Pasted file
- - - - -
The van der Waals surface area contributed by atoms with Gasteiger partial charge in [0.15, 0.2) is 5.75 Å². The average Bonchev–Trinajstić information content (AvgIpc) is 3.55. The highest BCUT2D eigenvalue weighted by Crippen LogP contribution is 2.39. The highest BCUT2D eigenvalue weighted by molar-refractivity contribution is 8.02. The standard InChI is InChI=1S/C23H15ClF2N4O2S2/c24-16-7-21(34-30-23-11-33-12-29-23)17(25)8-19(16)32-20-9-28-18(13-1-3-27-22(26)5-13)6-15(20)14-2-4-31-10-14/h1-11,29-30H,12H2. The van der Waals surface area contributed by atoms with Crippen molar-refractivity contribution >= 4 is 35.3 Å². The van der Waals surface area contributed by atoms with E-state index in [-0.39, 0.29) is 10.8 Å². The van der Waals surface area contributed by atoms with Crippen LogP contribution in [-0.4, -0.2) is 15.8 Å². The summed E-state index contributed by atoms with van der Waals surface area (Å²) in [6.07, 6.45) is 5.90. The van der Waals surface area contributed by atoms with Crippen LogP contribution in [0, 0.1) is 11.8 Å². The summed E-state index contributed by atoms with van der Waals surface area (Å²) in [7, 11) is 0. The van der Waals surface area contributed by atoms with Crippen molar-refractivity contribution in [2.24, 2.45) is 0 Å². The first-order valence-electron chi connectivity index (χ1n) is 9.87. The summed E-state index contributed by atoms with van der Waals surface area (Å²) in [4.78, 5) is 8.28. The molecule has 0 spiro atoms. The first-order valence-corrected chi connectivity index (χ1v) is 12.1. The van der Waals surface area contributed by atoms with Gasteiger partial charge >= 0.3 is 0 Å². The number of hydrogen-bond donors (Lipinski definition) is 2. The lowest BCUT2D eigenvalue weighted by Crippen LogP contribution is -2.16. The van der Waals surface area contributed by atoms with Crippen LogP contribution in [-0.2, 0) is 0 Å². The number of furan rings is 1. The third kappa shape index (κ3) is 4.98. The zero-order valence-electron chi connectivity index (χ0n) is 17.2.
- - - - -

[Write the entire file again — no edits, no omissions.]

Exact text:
The van der Waals surface area contributed by atoms with Gasteiger partial charge in [0.15, 0.2) is 5.75 Å². The average Bonchev–Trinajstić information content (AvgIpc) is 3.55. The highest BCUT2D eigenvalue weighted by Crippen LogP contribution is 2.39. The highest BCUT2D eigenvalue weighted by molar-refractivity contribution is 8.02. The standard InChI is InChI=1S/C23H15ClF2N4O2S2/c24-16-7-21(34-30-23-11-33-12-29-23)17(25)8-19(16)32-20-9-28-18(13-1-3-27-22(26)5-13)6-15(20)14-2-4-31-10-14/h1-11,29-30H,12H2. The van der Waals surface area contributed by atoms with Crippen molar-refractivity contribution >= 4 is 35.3 Å². The van der Waals surface area contributed by atoms with E-state index in [-0.39, 0.29) is 10.8 Å². The van der Waals surface area contributed by atoms with Crippen LogP contribution in [-0.4, -0.2) is 15.8 Å². The summed E-state index contributed by atoms with van der Waals surface area (Å²) in [6.07, 6.45) is 5.90. The van der Waals surface area contributed by atoms with Crippen LogP contribution in [0, 0.1) is 11.8 Å². The summed E-state index contributed by atoms with van der Waals surface area (Å²) in [7, 11) is 0. The van der Waals surface area contributed by atoms with Crippen molar-refractivity contribution in [2.24, 2.45) is 0 Å². The first-order valence-electron chi connectivity index (χ1n) is 9.87. The summed E-state index contributed by atoms with van der Waals surface area (Å²) in [4.78, 5) is 8.28. The molecule has 0 spiro atoms. The first-order valence-corrected chi connectivity index (χ1v) is 12.1. The van der Waals surface area contributed by atoms with Gasteiger partial charge >= 0.3 is 0 Å². The number of hydrogen-bond donors (Lipinski definition) is 2. The lowest BCUT2D eigenvalue weighted by Crippen LogP contribution is -2.16. The van der Waals surface area contributed by atoms with Crippen LogP contribution in [-0.2, 0) is 0 Å². The number of furan rings is 1. The third kappa shape index (κ3) is 4.98. The zero-order valence-electron chi connectivity index (χ0n) is 17.2.